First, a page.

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Culture & Identity of Lithuania

Introduction

Lithuanian Culture - Hill of Crosses
Hill of Crosses

The Lithuanians are relatively quiet and modest people whose lives revolve around family, and for some also their Catholic faith. This family focus means many people prefer to stay in to have fun with family and the vibrant nightlife in many places is a bit muted in Lithuania.

The people are also heavily urbanized, with nearly 70% of the people living in cities. There are people in the rural parts of the country, many of whom are farmers, as nearly 10% of the work force works in agriculture. For these farmers their daily way of life is dependent on the sun and weather; for nearly everyone else, their daily schedules are focused on their jobs and families. Nearly three quarters of the people work in the services industries and many of them have fairly regular working hours. The normal work day in Lithuania is 9:00 am to 5:00 pm, although shops tend to stay open a bit later.

Much like the family focus, education is important to the Lithuanians and most children attend school from about 7:00 or 8:00 am to about noon or early afternoon. The school year runs from September to early June.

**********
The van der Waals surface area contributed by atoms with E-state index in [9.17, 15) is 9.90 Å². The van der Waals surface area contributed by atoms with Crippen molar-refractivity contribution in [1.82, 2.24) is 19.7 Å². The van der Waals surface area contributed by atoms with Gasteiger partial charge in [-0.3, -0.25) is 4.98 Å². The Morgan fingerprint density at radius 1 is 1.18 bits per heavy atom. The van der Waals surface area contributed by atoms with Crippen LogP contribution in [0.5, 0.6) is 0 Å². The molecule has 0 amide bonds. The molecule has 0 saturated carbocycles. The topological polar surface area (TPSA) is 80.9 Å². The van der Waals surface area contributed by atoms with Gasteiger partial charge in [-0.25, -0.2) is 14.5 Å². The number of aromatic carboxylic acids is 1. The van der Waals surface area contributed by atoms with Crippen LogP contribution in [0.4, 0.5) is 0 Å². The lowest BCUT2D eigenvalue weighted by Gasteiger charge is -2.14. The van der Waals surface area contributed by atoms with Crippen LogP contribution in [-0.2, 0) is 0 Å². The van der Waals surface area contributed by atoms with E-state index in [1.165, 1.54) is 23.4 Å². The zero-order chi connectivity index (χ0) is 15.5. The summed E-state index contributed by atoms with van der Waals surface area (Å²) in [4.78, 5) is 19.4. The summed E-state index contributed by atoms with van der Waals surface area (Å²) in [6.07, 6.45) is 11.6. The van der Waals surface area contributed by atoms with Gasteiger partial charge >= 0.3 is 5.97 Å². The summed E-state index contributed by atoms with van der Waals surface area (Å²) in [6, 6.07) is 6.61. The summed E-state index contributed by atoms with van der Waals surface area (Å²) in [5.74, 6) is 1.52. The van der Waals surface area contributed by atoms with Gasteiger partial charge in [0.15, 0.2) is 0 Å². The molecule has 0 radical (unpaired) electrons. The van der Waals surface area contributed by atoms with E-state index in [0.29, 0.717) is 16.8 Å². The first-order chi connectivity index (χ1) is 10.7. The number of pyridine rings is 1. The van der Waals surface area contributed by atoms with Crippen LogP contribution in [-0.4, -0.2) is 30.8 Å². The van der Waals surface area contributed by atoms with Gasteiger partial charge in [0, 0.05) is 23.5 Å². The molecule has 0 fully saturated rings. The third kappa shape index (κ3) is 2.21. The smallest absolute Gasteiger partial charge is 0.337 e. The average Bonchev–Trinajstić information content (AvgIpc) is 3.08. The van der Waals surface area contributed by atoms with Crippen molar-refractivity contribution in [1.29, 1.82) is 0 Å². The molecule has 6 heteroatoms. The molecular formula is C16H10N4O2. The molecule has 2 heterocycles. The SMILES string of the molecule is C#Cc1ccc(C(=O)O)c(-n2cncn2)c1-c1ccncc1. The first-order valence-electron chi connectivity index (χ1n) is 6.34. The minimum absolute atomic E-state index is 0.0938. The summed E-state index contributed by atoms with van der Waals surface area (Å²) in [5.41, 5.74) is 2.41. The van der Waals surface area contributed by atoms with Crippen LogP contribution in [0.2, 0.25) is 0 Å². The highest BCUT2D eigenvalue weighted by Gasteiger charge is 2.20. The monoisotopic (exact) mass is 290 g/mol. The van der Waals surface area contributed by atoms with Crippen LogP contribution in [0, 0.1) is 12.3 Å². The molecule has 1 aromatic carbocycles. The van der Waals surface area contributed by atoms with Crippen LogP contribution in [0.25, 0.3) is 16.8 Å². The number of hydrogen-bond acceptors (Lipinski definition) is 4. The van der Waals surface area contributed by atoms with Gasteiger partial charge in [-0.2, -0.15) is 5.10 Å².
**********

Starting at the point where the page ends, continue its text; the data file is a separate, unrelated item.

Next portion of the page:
Evenings are almost always spent with family, often over dinner, while weekends (Saturday-Sunday) and vacations, especially summer vacations, tend to be more diverse. During these times every individual and every family has their own idea of how to spend the money they worked hard for. For many young single people going out to a bar, restaurant, or dancing with friends is a common activity, but even amongst these young people, spending time with family is common. During the summer months it seems everyone wants to get outside, even if just to go shopping.

Identity

Lithuanians tend to identify as Lithuanians, an identity that is first and foremost based on their ethnicity. However, the people and country have a long history and over time the people have developed a distinct history, language, and culture. This culture is more pronounced to differentiate the people from some of their past affiliations with Russia and Poland. The ethnic minorities in the country also tend to first identify with their ethnicity, but the number of minorities in the country is small and generally consists of Poles, Russians, and Belarusians.

This page was last updated: November, 2013